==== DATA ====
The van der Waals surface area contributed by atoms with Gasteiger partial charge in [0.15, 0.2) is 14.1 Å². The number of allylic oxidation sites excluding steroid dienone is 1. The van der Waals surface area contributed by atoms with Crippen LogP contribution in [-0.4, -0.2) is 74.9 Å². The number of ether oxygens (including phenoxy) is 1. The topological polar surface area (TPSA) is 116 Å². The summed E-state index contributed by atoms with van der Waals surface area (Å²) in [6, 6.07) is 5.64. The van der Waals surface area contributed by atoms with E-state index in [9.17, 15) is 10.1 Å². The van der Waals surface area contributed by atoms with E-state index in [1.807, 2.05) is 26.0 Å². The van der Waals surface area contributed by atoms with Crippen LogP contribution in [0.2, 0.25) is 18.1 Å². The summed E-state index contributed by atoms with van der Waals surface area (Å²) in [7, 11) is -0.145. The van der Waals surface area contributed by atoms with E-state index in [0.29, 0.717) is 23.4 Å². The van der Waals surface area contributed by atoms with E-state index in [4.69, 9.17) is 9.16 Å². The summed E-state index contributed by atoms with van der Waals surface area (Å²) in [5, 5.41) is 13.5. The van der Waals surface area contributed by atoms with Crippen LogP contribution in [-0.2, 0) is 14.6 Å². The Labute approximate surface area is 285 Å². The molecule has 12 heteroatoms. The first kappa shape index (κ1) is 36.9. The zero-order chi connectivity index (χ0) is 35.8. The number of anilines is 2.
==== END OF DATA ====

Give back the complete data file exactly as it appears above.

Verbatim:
The van der Waals surface area contributed by atoms with Gasteiger partial charge in [0.15, 0.2) is 14.1 Å². The number of allylic oxidation sites excluding steroid dienone is 1. The van der Waals surface area contributed by atoms with Crippen LogP contribution in [-0.4, -0.2) is 74.9 Å². The number of ether oxygens (including phenoxy) is 1. The topological polar surface area (TPSA) is 116 Å². The summed E-state index contributed by atoms with van der Waals surface area (Å²) in [6, 6.07) is 5.64. The van der Waals surface area contributed by atoms with E-state index in [9.17, 15) is 10.1 Å². The van der Waals surface area contributed by atoms with E-state index in [1.807, 2.05) is 26.0 Å². The van der Waals surface area contributed by atoms with Crippen LogP contribution in [0.2, 0.25) is 18.1 Å². The summed E-state index contributed by atoms with van der Waals surface area (Å²) in [7, 11) is -0.145. The van der Waals surface area contributed by atoms with E-state index in [0.29, 0.717) is 23.4 Å². The van der Waals surface area contributed by atoms with E-state index in [4.69, 9.17) is 9.16 Å². The summed E-state index contributed by atoms with van der Waals surface area (Å²) in [5, 5.41) is 13.5. The van der Waals surface area contributed by atoms with Crippen LogP contribution in [-0.2, 0) is 14.6 Å². The Labute approximate surface area is 285 Å². The molecule has 12 heteroatoms. The first kappa shape index (κ1) is 36.9. The zero-order chi connectivity index (χ0) is 35.8. The number of anilines is 2.